Verse 5. - Were for are, A.V.; appoint for ordain, A.V.; gave thee charge for had appointed thee, A.V. Left I thee in Crete. We have no account of St. Paul's visit to Crete, nor do we know how the gospel was first brought to Crete. It may have been by some of those "Cretes" who were at Jerusalem on the Day of Pentecost, and heard the apostles speak in their tongue "the wonderful works of God" (Acts 2:11), or by other Christian Jews visiting the Jewish community in Crete (note to ver. 1). If St. Paul was returning from Spain, and travelling by ship eastward, Crete would be on his way. The importance of the island, with which he made some acquaintance on his voyage from Caesarea to Rome (Acts 27:7, 8), and the large Jewish colony there, may naturally have inclined him to visit it. How long he remained there we do not know, but he did not stay long enough to organize the Church there completely. There were still things "wanting" (τὰ λείποντα), as it follows. This mention of Crete is an important chronological mark. The order of St. Paul's progress, as gathered from the three pastoral Epistles, is very distinct - Crete, Miletus, Troas, Macedonia, Corinth, Nicopolis, Rome. He dropped Titus at Crete, and left Timothy behind at Ephesus. The Epistle to Titus, therefore, is the first of the three pastoral Epistles, and this is borne out by another circumstance. When he wrote to Titus he had not made up his mind whether he should send Artemas or Tychicus to take his place in Crete when he rejoined the apostle (Titus 3:12). But when he wrote 2 Timothy he had sent Tychicus to Ephesus to replace Timothy (2 Timothy 4:12), and Titus had already joined him, and been sent on by him to Dalmatia, presumably from Nicopolis. Set in order (ἐπιδιορθώσῃ); only here in the New Testament, and not found in the LXX. nor in classical Greek, except as a technical word in the art of rhetoric. But διορθόω is very common in classical Greek (see ἐπανόρθωσις, 2 Timothy 3:16). The force of ἐπί in the compound here is "further," or "in addition." St. Paul had set the Church in order up to a certain point. But there were still certain things wanting, τὰ λείποντα (see Titus 3:13; Luke 18:22); and these Titus was to supply and give the finishing touch to. Appoint (καταστήσῃς). This is a better rendering than the A.V. "ordain," because it is a general word for "to appoint, make." Probably the A.V. "ordain" was not intended to be taken in a strictly technical sense, but is used as in Hebrews 5:1; Hebrews 8:3. The technical word was usually "to order." "The Ordering of Deacons," or "of Priests," is the title of the service in the Book of Common Prayer. "Meet to be ordered," "shall surcease from ordering," occur repeatedly in the rubrics, Elders (πρεσβυτέρους); i.e. presbyters, or priests (comp. Acts 14:23; and see Acts 11:30, note). In every city (κατὰ πόλιν); city by city. The phrase has a peculiar significance in Crete, which used to be famous for its hundred cities. It shows, too, that Christianity was widely spread among the cities of the island. The germ of the episcopal office, one bishop and many presbyters, is here very conspicuous.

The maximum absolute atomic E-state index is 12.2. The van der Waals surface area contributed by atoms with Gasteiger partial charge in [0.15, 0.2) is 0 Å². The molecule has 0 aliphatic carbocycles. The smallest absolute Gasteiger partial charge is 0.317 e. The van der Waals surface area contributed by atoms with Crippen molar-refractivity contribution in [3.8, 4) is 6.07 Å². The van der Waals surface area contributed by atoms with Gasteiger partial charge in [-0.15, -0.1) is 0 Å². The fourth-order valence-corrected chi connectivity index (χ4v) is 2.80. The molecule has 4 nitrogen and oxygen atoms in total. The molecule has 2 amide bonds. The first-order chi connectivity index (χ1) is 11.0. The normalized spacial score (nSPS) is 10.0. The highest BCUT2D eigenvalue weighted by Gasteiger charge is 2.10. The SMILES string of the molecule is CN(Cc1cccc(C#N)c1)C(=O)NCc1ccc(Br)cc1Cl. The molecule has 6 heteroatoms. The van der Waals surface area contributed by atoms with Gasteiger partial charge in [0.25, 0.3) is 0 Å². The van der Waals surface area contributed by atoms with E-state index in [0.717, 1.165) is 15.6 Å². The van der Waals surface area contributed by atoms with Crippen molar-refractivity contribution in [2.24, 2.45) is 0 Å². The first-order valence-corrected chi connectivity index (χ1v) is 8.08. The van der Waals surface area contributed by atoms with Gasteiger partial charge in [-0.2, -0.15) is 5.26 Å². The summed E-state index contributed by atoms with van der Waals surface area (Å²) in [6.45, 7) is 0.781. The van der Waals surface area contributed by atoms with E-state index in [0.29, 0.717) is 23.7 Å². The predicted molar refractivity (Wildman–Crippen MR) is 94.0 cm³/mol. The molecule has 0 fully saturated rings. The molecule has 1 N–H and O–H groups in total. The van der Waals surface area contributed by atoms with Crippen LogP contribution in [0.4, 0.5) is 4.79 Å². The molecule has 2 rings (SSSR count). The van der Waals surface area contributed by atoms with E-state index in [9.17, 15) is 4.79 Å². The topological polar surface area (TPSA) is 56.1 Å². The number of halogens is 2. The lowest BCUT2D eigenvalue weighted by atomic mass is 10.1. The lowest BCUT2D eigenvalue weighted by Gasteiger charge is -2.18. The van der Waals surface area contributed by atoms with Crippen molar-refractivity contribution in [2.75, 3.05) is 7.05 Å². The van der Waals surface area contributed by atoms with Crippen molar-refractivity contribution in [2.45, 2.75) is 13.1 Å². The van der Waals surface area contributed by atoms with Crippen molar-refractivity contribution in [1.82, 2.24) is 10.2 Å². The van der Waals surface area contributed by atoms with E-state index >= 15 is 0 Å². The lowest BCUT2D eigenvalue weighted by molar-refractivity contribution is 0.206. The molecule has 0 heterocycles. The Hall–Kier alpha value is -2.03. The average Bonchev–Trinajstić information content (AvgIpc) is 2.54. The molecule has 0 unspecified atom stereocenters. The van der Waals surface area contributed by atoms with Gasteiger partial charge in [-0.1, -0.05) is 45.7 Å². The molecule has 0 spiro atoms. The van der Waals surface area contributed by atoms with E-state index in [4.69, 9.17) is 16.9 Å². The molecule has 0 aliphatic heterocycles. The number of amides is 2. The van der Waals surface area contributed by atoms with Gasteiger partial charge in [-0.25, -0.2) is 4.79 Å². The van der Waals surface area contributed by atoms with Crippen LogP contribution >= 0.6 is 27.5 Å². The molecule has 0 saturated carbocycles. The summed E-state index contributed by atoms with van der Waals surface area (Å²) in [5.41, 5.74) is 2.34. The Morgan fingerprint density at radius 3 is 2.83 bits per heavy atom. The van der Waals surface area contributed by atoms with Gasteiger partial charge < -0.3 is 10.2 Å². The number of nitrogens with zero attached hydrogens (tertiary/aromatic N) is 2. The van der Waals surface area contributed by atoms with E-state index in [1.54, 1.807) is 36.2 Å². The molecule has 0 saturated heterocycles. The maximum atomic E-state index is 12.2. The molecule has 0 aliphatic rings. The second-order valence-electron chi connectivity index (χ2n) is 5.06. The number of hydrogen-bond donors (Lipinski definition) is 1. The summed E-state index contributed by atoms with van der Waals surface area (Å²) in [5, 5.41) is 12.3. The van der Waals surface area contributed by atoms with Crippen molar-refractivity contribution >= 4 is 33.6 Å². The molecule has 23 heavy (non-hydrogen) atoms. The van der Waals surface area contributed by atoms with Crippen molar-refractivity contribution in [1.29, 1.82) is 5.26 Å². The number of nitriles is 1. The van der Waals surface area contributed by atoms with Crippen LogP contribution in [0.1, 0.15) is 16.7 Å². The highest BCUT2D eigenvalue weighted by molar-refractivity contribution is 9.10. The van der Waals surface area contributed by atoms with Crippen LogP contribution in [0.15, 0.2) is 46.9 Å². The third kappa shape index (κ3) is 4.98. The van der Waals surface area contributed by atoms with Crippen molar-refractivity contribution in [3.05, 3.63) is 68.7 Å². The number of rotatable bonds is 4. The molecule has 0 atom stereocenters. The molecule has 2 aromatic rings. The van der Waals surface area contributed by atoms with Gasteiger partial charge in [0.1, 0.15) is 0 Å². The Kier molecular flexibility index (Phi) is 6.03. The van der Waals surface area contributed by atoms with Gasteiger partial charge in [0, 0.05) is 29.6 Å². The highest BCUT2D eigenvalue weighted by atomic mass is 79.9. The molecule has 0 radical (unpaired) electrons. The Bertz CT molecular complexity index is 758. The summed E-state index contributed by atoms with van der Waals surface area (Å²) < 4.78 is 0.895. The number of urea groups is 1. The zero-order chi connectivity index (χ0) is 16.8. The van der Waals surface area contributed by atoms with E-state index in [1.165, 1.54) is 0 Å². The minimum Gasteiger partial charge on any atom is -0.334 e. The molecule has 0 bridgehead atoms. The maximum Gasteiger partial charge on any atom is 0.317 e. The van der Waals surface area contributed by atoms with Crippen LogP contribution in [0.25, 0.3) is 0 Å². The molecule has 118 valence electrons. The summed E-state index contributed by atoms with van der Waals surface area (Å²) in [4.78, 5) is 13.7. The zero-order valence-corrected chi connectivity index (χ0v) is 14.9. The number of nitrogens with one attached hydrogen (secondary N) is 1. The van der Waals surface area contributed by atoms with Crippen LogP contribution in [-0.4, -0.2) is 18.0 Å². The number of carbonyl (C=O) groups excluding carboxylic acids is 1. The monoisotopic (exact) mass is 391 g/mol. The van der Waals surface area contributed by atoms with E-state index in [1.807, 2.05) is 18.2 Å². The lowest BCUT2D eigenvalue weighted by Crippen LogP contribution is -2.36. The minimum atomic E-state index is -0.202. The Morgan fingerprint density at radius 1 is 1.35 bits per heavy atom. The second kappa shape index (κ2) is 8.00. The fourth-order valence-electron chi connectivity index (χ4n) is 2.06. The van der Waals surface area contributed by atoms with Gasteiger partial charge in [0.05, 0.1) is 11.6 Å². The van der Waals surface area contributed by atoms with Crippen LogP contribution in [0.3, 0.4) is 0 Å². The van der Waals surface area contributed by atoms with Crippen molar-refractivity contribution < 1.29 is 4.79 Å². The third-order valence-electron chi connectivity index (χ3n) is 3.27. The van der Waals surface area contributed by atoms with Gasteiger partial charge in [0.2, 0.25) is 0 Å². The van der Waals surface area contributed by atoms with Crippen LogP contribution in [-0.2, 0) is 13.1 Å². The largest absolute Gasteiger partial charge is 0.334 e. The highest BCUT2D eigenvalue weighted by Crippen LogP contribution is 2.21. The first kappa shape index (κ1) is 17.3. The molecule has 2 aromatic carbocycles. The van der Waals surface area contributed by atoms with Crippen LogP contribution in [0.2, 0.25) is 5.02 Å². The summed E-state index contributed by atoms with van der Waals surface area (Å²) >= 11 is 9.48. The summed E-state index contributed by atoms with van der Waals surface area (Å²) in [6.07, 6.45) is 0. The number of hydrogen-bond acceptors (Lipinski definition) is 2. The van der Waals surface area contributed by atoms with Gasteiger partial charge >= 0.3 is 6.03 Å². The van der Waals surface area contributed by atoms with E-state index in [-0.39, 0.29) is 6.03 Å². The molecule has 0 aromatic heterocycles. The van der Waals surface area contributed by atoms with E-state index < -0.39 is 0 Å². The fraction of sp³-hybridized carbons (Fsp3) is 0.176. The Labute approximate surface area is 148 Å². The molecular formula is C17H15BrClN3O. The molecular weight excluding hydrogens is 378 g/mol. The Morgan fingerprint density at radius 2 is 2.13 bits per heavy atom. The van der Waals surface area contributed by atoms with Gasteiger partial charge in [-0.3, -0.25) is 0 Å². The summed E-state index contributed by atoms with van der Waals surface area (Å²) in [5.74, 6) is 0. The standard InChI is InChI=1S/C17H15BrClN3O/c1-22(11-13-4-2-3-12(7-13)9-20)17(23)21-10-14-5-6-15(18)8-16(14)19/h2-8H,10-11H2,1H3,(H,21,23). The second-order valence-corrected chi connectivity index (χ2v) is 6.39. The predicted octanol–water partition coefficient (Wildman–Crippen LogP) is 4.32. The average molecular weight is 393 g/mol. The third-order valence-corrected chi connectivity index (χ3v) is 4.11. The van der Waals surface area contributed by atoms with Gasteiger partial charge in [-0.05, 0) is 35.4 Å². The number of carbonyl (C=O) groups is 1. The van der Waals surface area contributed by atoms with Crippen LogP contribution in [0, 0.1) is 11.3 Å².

If any be blameless, the husband of one wife, having faithful children not accused of riot or unruly.